The veteran actress particularly dedicates her role of Prospera to women who 'have been punished for being powerful for many centuries.'
Dame Helen Mirren has dedicated her latest role in "The Tempest" to struggling women throughout history. The veteran British actress takes on the traditionally male role of Prospero in the upcoming screen adaptation of the Shakespeare play and reveals she invented a back story for her character that involved being punished for an interest in alchemy.
And she admits her performance was inspired by all women who have suffered because of their gender. Speaking at the world premiere of The Tempest at the Venice Film Festival, she said, "Women have been punished for being powerful for many centuries and I thought that was the remarkable thing about making Prospero into Prospera. You can bring in that history of female struggle. We can see now in the extreme fundamentalist states, whatever religion they are, that they want to exclude women from education."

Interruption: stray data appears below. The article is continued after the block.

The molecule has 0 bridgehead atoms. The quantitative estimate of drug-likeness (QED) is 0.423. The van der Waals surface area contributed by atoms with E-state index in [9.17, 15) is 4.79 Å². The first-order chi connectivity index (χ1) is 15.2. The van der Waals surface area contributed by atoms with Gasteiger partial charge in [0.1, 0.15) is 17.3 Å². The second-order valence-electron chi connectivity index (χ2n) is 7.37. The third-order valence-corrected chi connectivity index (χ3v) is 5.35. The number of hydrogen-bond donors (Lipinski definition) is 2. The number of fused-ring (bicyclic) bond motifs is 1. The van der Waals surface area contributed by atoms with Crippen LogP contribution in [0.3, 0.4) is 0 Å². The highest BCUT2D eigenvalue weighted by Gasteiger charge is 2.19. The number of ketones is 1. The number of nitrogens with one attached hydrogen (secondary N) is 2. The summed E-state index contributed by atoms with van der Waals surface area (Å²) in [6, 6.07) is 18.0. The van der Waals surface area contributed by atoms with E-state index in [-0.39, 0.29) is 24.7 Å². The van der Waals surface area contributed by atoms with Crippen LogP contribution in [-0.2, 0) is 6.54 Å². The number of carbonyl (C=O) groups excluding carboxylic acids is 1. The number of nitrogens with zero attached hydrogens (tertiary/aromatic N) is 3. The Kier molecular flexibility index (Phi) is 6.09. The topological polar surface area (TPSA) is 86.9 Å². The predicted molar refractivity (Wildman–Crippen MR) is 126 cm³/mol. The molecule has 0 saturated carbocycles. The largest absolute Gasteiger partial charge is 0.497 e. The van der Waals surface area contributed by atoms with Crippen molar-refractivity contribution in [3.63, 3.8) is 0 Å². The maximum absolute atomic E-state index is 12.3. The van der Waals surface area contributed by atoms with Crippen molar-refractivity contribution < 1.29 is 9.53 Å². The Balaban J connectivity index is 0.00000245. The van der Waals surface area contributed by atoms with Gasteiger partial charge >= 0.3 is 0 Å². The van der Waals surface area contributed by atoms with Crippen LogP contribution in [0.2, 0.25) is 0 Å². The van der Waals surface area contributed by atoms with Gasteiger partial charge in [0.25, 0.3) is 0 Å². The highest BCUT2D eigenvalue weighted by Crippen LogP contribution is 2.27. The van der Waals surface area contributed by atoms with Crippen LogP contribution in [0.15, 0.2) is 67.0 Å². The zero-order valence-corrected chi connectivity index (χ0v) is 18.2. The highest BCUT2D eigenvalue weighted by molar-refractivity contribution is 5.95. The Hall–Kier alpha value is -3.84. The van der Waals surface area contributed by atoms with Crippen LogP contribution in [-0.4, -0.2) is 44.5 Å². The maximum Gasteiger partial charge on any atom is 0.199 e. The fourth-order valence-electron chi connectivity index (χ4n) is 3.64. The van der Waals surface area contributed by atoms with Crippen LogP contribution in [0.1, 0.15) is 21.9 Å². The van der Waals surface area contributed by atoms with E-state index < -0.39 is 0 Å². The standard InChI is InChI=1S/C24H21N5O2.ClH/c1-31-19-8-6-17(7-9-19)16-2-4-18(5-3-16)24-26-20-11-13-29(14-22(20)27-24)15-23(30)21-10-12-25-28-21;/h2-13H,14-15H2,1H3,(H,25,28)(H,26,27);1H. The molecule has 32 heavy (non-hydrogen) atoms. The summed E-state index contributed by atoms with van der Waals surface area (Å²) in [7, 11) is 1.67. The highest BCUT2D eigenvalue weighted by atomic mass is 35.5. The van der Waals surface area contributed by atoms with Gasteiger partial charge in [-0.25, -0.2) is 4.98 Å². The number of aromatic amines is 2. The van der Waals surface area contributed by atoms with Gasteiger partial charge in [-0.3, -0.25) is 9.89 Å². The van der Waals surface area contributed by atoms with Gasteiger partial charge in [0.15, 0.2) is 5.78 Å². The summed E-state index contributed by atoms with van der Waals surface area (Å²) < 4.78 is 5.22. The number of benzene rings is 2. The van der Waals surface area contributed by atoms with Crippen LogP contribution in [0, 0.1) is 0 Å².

"An educated female sex is dangerous for the status quo, they believe. Women with any interest in education are persecuted for being witches, herbalists, evil. I thought of all these women, now and throughout history, as I was playing Prospera."
Mirren, who donned a red gown, was accompanied by husband Taylor Hackford at the red carpet event. Her co-star Djimon Hounsou and "The Tempest" director Julie Taymor were also present.